My introduction to the work of Markus Reuter came in 2000 when the excellent UK electronica label DiN released an album entitled Blast, by the duo Centrozoon comprised of Markus and Bernd Wöstheinrich. That title was certainly appropriate as it featured 4 tracks, which can best be described as surreal impressionist sonic sculptures.

Markus has gone on from there to produce an impressive array of other provocative solo works, as well as collaborate and tour with super musicians in two major music projects – Tony Levin’s Stickmen and Robert Fripp’s Crimson ProjKCt.

My greater appreciation for Markus’ work began when a friend turned me on to Todmorden 513. Musically, an overpowering cosmic impressionist drone, compositionally it evolves slowly into a very dark wall of sound injected with wildly creative echoes of ambient minimalism. Originally a small ensemble work, it was released in 2011 on his Hyperfunction label. This album turned out to be a foreshadowing of even more adventurous music he had in store for the future.

More recently, Markus sent me a couple of his latest albums. They offer even more evidence of an artist whose work is beginning to literally exploding with new ideas and musical innovation. Both are equally impressive in very different ways. Live in Bethlehem 2013 is a 48-minute download only concert performance. Beautifully ambient at times and powerfully celestial at others, dissonance and delicate melodies phase in and out over the span of its long extended conceptual compositional structure. Sultry Kissing Lounge is completely different; it’s a sublimely sequenced selection of his solo instrumental concert introductory performances. They were recorded during a series of March 2014 Crimson ProjeKCt concerts and feature a mix of 13 spatial and intoxicating instrumental pieces, which morph effortlessly into a melodic musical tapestry comprised of diverse stylistic ideas and vibrant tone colors.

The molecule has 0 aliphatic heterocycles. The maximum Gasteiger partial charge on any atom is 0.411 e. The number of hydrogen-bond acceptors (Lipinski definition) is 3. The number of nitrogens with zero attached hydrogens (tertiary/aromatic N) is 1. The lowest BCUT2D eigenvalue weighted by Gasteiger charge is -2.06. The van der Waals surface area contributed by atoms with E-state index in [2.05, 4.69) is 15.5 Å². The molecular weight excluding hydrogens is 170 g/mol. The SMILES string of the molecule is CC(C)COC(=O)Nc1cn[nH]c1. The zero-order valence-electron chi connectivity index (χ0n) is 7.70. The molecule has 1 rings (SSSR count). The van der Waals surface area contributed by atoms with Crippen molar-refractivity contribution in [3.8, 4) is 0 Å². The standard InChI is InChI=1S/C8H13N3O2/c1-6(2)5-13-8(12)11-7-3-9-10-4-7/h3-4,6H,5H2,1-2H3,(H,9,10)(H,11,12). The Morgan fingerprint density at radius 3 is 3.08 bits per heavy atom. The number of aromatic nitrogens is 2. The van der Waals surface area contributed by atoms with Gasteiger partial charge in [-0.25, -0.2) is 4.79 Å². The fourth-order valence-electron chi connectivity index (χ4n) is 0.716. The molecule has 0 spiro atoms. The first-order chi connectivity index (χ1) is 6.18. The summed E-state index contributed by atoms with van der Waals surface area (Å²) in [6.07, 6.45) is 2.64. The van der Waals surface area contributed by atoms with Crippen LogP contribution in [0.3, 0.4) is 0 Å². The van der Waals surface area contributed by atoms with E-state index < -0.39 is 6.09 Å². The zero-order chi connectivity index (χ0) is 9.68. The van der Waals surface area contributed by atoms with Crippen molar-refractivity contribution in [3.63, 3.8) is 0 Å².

The musical future hinted art earlier finally arrived June 2014 when Markus released a major new recording, Todmorden 513 - Concerto for Orchestra. It features a studio re-creation of the 2011 work, performed by the Colorado Chamber Orchestra directed by Thomas A. Blomster.

Packaged as a Deluxe CD w/ DVD, the CD contains 2 audio versions, a hi-res 5.1 mix and alternate 2.0 mix by Robert Rich. Especially of interest, is the 70-minute documentary DVD, Breaking TM513 produced by filmmaker Jack Casadone. There Markus talks in detail about his ideas and composing technique for the music and Thomas Blomster elaborates on the unique printing methods needed to produce the score for the orchestra, and much more…